Remember Communications Are Key
It’s hard work to build, maintain and administer a good retirement plan. But all that effort comes to naught in the absence of effective communications, and for a variety of reasons. A recent blog post offers some reminders of why.
In a recent PenChecks Trust blog entry, “Say it Loud and Clear — the Importance of Good Plan Communications
,” Carol Buckman argues that communications are critical to administering a retirement plan, but some notices and summary plan descriptions are poorly drafted nonetheless. She suggests why that is, and how one may avoid the complications attendant to poor communications.
Some plan communications are not optional, Buckman reminds, per ERISA. And that creates a risk greater than simply poorly informing participants and beneficiaries — failure to abide by ERISA regulations could spell lawsuits and other negative consequences, she warns. She adds that none other than the U.S. Supreme Court “has indicated that providing misleading communications can be a fiduciary breach” and adds for good measure that “there have been other instances where benefits not provided in the official plan document have been ordered to be paid out.”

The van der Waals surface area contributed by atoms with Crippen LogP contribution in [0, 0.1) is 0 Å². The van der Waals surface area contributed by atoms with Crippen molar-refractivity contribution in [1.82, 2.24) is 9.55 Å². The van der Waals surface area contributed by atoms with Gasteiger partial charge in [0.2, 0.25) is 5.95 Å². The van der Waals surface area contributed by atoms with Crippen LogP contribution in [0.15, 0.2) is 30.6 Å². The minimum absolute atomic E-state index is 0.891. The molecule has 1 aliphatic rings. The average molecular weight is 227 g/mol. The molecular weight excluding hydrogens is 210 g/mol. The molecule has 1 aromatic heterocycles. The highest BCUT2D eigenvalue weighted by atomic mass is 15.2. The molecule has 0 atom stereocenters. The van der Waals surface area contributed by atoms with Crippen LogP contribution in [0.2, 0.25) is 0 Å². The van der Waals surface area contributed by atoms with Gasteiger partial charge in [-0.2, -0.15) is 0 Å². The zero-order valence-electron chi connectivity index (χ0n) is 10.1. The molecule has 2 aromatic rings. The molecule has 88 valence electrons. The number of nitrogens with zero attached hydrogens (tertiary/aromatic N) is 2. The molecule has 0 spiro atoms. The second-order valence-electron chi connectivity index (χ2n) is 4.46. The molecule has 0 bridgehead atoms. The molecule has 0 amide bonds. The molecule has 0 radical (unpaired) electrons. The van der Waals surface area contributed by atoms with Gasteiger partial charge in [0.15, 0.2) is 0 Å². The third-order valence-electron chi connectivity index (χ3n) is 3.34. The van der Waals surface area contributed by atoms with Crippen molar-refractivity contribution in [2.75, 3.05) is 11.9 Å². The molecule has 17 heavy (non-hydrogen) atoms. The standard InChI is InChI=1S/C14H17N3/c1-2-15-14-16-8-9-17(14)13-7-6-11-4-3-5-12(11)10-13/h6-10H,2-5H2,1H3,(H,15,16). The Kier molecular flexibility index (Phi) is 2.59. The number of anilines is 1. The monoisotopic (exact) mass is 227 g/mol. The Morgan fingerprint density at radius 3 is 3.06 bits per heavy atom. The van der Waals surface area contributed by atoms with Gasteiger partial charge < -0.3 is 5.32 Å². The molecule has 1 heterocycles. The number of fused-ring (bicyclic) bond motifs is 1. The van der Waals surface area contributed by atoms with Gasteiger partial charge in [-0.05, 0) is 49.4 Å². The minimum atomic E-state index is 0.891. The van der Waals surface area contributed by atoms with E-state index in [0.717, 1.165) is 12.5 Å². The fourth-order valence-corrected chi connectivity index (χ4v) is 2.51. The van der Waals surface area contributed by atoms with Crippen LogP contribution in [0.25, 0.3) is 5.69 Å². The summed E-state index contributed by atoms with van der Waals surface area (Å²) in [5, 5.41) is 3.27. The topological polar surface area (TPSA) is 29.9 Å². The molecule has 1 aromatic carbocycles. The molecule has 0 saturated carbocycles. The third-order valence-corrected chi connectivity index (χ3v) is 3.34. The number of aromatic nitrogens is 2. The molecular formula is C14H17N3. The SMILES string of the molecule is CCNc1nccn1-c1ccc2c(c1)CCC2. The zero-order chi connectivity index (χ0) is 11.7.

And that’s not all, Buckman cautions — it also is possible to suffer monetary penalties for poorly written booklets and notices.
One way to avoid communications issues, she suggests, is to not fall into the trap of thinking that one size fits all. For instance, Buckman says, “SPDs are supposed to be self-contained documents, not a list of questions to ask the plan sponsor or check elsewhere.” Instead, she suggests, “fiduciaries and their legal counsel can modify the vendor documents to tell participants exactly which plan provisions apply to them and eliminate all references to provisions that don’t. This protects the fiduciaries and helps participants gain a better understanding of the plan.”
“As a plan fiduciary, you are responsible for ensuring plan communications compliance, which can be accomplished in a few simple steps,” Buckman argues. “Good plan communications will help you avoid unnecessary legal entanglements, and your participants will thank you for making the plan easier to understand.”